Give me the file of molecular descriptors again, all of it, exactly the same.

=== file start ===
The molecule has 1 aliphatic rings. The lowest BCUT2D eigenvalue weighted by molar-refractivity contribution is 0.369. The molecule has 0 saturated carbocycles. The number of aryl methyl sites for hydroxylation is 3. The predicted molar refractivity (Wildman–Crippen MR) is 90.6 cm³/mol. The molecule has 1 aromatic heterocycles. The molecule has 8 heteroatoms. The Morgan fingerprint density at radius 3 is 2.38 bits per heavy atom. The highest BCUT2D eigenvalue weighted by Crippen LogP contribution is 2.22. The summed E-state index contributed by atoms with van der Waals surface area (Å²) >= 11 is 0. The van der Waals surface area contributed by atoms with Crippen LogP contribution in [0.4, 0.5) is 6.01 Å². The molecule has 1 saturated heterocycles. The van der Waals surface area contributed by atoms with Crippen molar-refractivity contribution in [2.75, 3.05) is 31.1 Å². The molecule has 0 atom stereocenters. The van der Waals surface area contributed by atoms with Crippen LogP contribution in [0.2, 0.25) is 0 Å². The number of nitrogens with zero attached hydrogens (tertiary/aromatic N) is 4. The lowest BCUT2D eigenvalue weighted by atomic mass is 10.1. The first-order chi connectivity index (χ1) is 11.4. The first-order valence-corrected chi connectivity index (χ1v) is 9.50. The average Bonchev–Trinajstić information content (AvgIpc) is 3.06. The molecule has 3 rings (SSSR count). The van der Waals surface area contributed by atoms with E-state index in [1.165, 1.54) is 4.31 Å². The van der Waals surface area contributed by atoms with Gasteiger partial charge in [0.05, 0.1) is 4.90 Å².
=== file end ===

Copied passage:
The molecule has 1 aliphatic rings. The lowest BCUT2D eigenvalue weighted by molar-refractivity contribution is 0.369. The molecule has 0 saturated carbocycles. The number of aryl methyl sites for hydroxylation is 3. The predicted molar refractivity (Wildman–Crippen MR) is 90.6 cm³/mol. The molecule has 1 aromatic heterocycles. The molecule has 8 heteroatoms. The Morgan fingerprint density at radius 3 is 2.38 bits per heavy atom. The highest BCUT2D eigenvalue weighted by Crippen LogP contribution is 2.22. The summed E-state index contributed by atoms with van der Waals surface area (Å²) >= 11 is 0. The van der Waals surface area contributed by atoms with Crippen LogP contribution in [0.4, 0.5) is 6.01 Å². The molecule has 1 saturated heterocycles. The van der Waals surface area contributed by atoms with Crippen molar-refractivity contribution in [2.75, 3.05) is 31.1 Å². The molecule has 0 atom stereocenters. The van der Waals surface area contributed by atoms with Crippen LogP contribution in [0.2, 0.25) is 0 Å². The number of nitrogens with zero attached hydrogens (tertiary/aromatic N) is 4. The lowest BCUT2D eigenvalue weighted by atomic mass is 10.1. The first-order chi connectivity index (χ1) is 11.4. The first-order valence-corrected chi connectivity index (χ1v) is 9.50. The average Bonchev–Trinajstić information content (AvgIpc) is 3.06. The molecule has 3 rings (SSSR count). The van der Waals surface area contributed by atoms with E-state index in [1.165, 1.54) is 4.31 Å². The van der Waals surface area contributed by atoms with Gasteiger partial charge in [0.05, 0.1) is 4.90 Å².